Sex differences in the long-term outcome after a severe thermal injury

Marc G. Jeschke, Rene Przkora, Oscar E. Suman, Celeste C. Finnerty, Ron P. Mlcak, Clifford T. Pereira, Art P. Sanford, David N. Herndon

Research output: Contribution to journalArticlepeer-review

25 Scopus citations


We have recently shown that during the acute phase, postburn female pediatric burn patients had significantly increased levels of anabolic hormones with an associated decreased hypermetabolism leading to a significant shorter intensive care unit stay compared with male patients. The aim of the present study was to determine possible differences between girls and boys in body composition, hypermetabolism, and hormone pattern in the long term. Sixty-two children (1-16 years old) who sustained a severe thermal injury (≥40% total body surface area) were included into the study. Patients were further divided into girls (n = 22) and boys (n = 40). Patient demographics, nutritional support, and mortality were noted. Resting energy expenditure (REE) was measured by indirect calorimetry, body composition by dual-energy x-ray absorptiometry (Hologic Inc, Waltham, Mass) at discharge, 3, 6, 9, 12, 18, and 24 months after burn. In addition, blood was drawn at the same time points, and serum hormones were measured. There were no significant differences between girls and boys for demographics, nutritional intake, or concomitant injuries. Predicted REE was significantly decreased in girls at discharge, 6, 12, and 18 months postburn (P < 0.05). Dual-energy x-ray absorptiometry scan showed that girls had improved change in bone mineral content and percent fat compared with boys (P < 0.05). There were no differences in changes in height, body weight, lean body mass, and total fat between groups. Girls had significantly higher levels of insulinlike growth factor 1, insulinlike growth factor binding protein 3, free thyroxine index, T4, and insulin when compared with boys (P < 0.05). No differences were found for T3 uptake, osteocalcin, cortisol, growth hormone, and parathyroid hormone (PTH) between groups. Data indicate that girls have a reduced REE associated with changes in bone content and endogenous anabolic hormones.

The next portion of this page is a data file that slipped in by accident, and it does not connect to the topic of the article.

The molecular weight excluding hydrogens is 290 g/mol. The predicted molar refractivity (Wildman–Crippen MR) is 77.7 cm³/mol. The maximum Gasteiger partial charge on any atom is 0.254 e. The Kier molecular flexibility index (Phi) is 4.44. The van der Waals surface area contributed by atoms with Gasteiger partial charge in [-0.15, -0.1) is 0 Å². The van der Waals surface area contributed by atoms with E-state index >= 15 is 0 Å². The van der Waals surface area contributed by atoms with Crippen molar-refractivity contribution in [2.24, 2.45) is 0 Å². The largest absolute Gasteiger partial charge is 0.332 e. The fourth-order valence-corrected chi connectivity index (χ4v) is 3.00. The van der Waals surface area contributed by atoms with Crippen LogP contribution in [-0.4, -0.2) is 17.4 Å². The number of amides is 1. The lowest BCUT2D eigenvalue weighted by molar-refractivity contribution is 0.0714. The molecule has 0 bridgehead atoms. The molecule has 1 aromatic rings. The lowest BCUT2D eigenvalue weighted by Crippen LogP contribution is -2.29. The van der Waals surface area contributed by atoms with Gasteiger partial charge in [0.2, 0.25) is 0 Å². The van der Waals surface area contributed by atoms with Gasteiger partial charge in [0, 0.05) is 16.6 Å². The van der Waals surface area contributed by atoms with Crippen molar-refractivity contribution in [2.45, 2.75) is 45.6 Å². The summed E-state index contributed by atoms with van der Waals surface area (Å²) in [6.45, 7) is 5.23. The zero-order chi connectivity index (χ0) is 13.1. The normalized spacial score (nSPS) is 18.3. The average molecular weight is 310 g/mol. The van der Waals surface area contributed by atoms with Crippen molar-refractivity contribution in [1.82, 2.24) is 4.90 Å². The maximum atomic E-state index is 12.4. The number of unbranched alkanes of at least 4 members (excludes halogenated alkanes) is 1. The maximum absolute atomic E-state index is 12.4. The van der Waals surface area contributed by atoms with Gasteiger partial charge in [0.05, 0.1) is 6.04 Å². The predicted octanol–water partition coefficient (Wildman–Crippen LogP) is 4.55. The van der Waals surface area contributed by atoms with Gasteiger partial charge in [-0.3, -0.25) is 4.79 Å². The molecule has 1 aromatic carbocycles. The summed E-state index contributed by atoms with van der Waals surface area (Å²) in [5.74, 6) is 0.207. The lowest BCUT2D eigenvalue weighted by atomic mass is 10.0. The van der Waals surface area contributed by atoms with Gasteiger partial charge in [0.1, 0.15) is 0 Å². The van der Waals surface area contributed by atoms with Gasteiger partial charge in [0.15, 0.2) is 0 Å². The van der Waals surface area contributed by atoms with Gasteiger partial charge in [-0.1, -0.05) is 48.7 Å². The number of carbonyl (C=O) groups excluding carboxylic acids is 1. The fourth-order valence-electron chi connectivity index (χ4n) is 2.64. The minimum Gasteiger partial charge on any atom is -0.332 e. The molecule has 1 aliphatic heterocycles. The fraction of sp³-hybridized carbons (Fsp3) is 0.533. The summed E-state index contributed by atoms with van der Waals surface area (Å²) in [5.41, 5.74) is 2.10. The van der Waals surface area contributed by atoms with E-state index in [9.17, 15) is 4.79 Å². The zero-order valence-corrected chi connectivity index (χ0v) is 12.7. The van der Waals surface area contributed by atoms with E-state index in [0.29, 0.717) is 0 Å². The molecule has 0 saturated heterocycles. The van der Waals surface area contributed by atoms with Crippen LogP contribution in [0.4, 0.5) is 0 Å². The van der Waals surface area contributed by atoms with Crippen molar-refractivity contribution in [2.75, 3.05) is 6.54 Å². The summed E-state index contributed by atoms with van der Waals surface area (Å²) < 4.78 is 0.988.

Original languageEnglish (US)
Pages (from-to)461-465
Number of pages5
Issue number5
StatePublished - May 2007


  • Anabolic hormones
  • Body composition
  • Burn
  • Pediatric
  • REE
  • Sex

ASJC Scopus subject areas

  • Emergency Medicine
  • Critical Care and Intensive Care Medicine


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